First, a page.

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The world crisis: introduction

LSE IDEAS, London School of Economics and Political Science
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  • D901 Europe (General)
  • Hc Economic History And Conditions
  • Hn Social History And Conditions. Social Problems. Social Reform
  • Jz International Relations
  • Economics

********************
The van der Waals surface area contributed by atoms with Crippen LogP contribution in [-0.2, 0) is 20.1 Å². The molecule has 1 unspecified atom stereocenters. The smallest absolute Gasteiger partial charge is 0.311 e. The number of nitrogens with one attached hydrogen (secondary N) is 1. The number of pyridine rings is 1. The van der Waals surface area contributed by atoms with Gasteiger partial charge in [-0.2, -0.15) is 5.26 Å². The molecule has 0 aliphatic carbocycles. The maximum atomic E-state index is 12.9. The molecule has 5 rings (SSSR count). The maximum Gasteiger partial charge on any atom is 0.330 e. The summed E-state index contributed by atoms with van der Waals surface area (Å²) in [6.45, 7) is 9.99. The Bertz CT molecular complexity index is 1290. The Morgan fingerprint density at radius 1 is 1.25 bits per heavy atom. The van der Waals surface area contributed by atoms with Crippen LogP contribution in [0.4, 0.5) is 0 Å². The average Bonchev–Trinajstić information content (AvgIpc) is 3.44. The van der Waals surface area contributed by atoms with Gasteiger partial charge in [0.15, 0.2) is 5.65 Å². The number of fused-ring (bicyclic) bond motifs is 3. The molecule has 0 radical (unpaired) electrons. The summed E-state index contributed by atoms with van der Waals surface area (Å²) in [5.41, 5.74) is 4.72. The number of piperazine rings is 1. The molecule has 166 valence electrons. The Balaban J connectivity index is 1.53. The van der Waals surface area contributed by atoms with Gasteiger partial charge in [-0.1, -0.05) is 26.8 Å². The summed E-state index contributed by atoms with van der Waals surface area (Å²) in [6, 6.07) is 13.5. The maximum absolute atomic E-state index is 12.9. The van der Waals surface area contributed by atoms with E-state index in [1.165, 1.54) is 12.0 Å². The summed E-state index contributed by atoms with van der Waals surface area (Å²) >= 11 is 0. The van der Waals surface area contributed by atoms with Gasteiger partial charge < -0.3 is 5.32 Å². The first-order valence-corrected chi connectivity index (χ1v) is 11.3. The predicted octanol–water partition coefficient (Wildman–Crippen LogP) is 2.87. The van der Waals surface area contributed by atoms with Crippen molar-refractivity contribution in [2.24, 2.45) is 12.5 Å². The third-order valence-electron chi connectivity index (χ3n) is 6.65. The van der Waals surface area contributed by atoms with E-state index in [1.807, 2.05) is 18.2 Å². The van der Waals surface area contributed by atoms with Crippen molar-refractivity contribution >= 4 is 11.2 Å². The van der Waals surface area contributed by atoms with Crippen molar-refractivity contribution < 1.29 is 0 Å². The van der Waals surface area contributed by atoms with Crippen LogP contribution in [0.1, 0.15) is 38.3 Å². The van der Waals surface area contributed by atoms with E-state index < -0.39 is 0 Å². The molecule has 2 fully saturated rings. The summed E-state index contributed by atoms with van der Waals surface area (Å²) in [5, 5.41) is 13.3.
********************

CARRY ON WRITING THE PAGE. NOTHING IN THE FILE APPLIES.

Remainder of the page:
Michael Cox The world crisis: introduction Report Original citation: Cox, Michael (2009) The world crisis: introduction. IDEAS reports - special reports, Kitchen, Nicholas (ed.) SR001. LSE IDEAS, London School of Economics and Political Science, London, UK. This version available at: Originally available from LSE IDEAS Available in LSE Research Online: May 2012 © 2009 The Author LSE has developed LSE Research Online so that users may access research output of the School. Copyright © and Moral Rights for the papers on this site are retained by the individual authors and/or other copyright owners. Users may download and/or print one copy of any article(s) in LSE Research Online to facilitate their private study or for non-commercial research. You may not engage in further distribution of the material or use it for any profit-making activities or any commercial gain. You may freely distribute the URL ( of the LSE Research Online website. 4 Introduction - The World Crisis In his latest book published right at the beginning of 2008, George So-ros observed that the world was “in the midst of the worst financial crisis since the 1930s”. At one level of course Soros was right. Indeed, as he went on to point out in almost excruciatingly painful detail, the financial crisis of which he spoke could be traced back to one single ‘tipping point’ month - August 2007 - when on the 6th American Home Mortgage filed for bankruptcy, followed on the 7th by the suspension of three investment funds run by the French Bank BNP Paribas, on the 10th and 13th when the European Central Bank pumped over 100 billion Euros into the banking system and money markets, and on the 17th when the Federal Reserve moved fast to cut the discount rate. Still, even the shrewd Soros (a former student of the LSE) could not have foreseen what followed. In fact, for one so often attacked for being t

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